Jorge Reina Schement is entitled to his opinions just like anyone else in America.

A guest column he wrote for the Star-Ledger identifies him as a Distinguished Professor of Communications Policy, American Studies, and Latino Studies in the School of Communication and Information at Rutgers University-New Brunswick.

His column basically implores people to not buy a handgun and sets out to convince them they will be less safe with one, they can’t handle one, and they shouldn’t have one.

He begins his piece laying the blame for an increase in interest in carrying guns on a knee-jerk fearful reaction to hundreds of mass shootings in the United States so far this year.

What he doesn’t mention regarding this surge in interest is the recent U.S. Supreme Court decision that clears a path for New Jersey gun owners to pursue a legal right to carry. This surge is coming from many people who have owned guns for many years and wanted the right to carry all along. So I was instantly suspicious of bias and fear-mongering.

I went on to read how difficult guns are to fire and how hard targets are to hit. How maintenance of a gun is so important to its safe operation. How it takes a lot of practice to handle one efficiently.

Clearly the tone was to convince the public they’re better off without a gun. Yet responsible gun owners, the very ones who are accounting for this surge in interest of concealed carrying, are the ones who have been diligently maintaining their guns and practicing firearms safety and training at ranges.

In fact, the tone of this piece sounds to me like someone who would never vote for state Sen. Ed Durr. Yet it’s Durr himself who is including more rigid firearms training as a requirement in legislation on conservative gun reform.

Hand gun
Hemera Technologies

Then there was the stat that Schement threw out regarding gun ownership and suicide.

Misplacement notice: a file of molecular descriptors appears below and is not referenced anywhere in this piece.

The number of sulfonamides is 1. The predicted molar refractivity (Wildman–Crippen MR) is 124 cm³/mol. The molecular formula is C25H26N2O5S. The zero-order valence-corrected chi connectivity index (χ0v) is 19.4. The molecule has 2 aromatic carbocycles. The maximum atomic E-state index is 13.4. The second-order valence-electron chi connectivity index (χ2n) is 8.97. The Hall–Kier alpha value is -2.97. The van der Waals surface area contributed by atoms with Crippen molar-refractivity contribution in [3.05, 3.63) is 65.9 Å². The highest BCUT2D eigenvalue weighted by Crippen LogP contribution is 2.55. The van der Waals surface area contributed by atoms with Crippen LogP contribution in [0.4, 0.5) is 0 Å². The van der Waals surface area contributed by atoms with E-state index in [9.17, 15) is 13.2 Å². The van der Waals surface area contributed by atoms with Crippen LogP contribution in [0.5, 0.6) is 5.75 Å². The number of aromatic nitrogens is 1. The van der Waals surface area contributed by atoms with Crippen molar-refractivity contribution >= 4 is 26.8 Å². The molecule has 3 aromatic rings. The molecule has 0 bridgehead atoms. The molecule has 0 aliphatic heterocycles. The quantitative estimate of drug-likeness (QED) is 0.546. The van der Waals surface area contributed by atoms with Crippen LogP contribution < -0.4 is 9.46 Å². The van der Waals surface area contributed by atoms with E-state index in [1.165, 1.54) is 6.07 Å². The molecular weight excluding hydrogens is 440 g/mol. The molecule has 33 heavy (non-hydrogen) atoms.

“Just having access to a gun in the home increases the risk of suicide by 300%,” he wrote.

Yes, there was a Stanford study that showed gun ownership led to a higher rate of suicide, but it was a higher rate of suicide by gun.

If you read the report it has such pearls of obvious wisdom as men who own handguns are 8 times more likely to die by gun suicide than men who don’t own handguns. Yeah, no kidding. I think any teenager could guess as much.

But if you really analyze it you’ll find many times a suicide by gun occurs, the gun was very recently purchased. In other words, it was the suicidal behavior that led to the gun purchase, not the gun purchase that led to the suicide.

Also, if you look at all forms of suicide and not just suicide by gun, the numbers show much more minimal of a difference between the groups who own handguns and the groups who don’t. So it’s a specious statistic with which to sway the public.

Funny thing about the guest columnist Jorge Reina Schement. His published piece doesn’t contain what a similar Facebook post by him contains about how he’s handled plenty of guns and how his cousins taught him to be responsible with them.

From Schement’s Facebook page,

“I know my cousins to be highly responsible with their ownership and use of firearms, because that’s what they taught me. Perhaps if we as a society took a first step and demanded the same level of responsibility of others, it might offer a tiny ray of hope in a situation that appears intractable. It would make a difference and we would all be better off.”

Huh. So it was OK for your cousins to own guns. But not us? And your cousins didn’t commit suicide either. But we will?

Sorry Jorge, I call b.s.

Opinions expressed in the post above are those of New Jersey 101.5 talk show host Jeff Deminski only.

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